More than 2,500 years ago, pilgrims from all over Greece and farther abroad used to make their way to the sacred site of Delphi in central Greece. They came to consult the most famous oracle of the ancient world. Some travelled by foot along the road that led from Athens to the southwest. Others came by ship, disembarking at a port, now known as Itea, on the north coast of the Gulf of Corinth. From here, a journey of about three hours took them through a broad plain and into full view of Mount Parnassus, which towered above a sprawling glitter of white buildings and monuments.
As they approached, they would have gained a clearer view of the Sacred Way as it skirted the mountainside and snaked up through the Sanctuary of Apollo, crowned by its magnificent temple. Other buildings would have come into view: the white marble theatre; the 7,000-seater stadium at the top of the town; the gymnasium with its open-air and covered race tracks; and the elegant circle of Doric columns that formed the outside of the tholos, or rotunda, in the sanctuary of Athena Pronaia.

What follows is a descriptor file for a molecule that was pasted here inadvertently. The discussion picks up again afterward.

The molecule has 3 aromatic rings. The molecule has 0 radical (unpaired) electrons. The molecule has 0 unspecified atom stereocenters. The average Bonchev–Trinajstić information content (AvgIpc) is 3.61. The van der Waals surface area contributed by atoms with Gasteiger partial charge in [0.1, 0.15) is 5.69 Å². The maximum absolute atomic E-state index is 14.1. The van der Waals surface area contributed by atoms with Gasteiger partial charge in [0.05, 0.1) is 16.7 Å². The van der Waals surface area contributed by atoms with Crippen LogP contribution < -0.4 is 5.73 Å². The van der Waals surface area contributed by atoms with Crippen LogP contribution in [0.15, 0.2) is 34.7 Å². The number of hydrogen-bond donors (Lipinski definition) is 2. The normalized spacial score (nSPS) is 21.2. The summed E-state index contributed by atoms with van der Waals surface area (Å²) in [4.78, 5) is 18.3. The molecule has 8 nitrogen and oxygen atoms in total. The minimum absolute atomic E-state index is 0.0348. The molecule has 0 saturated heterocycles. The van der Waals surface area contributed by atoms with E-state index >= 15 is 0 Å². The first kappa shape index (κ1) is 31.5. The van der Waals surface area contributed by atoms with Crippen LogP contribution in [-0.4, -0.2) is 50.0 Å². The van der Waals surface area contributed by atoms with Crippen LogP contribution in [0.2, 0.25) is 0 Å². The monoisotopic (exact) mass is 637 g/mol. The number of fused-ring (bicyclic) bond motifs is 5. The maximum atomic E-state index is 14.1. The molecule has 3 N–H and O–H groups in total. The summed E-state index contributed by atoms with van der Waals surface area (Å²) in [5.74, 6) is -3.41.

Little now remains of the buildings of Delphi. But its dramatic setting—rocky crags, crevices, gushing springs, imposing cliffs—is still awesome. Below the sanctuary is a precipitous drop down to the gorge of Pleistos, which dissolves into the broad expanse of olive trees leading to the blue waters of the gulf. Above it rise great barren cliffs which, because they reflected light and glowed at sunset, were known as the Phaed riades, the “Shining Ones”. A chasm cuts into these cliffs and at its base flows the Castalian spring, whose waters were used for ritual purification.
The coming of Apollo
Delphi’s wild mountain scenery, 2,000 feet above sea level, naturally lent itself to the veneration of Ge, the Earth goddess, to whom the site was originally sacred. The Greeks considered Delphi to be the centre of the world. According to legend, Zeus, father of the gods, released two eagles from th opposite ends of the earth. The spot below the point where they met—Delphi—was deemed to be the centre, and was marked by a stone known as the omphalos (“navel”).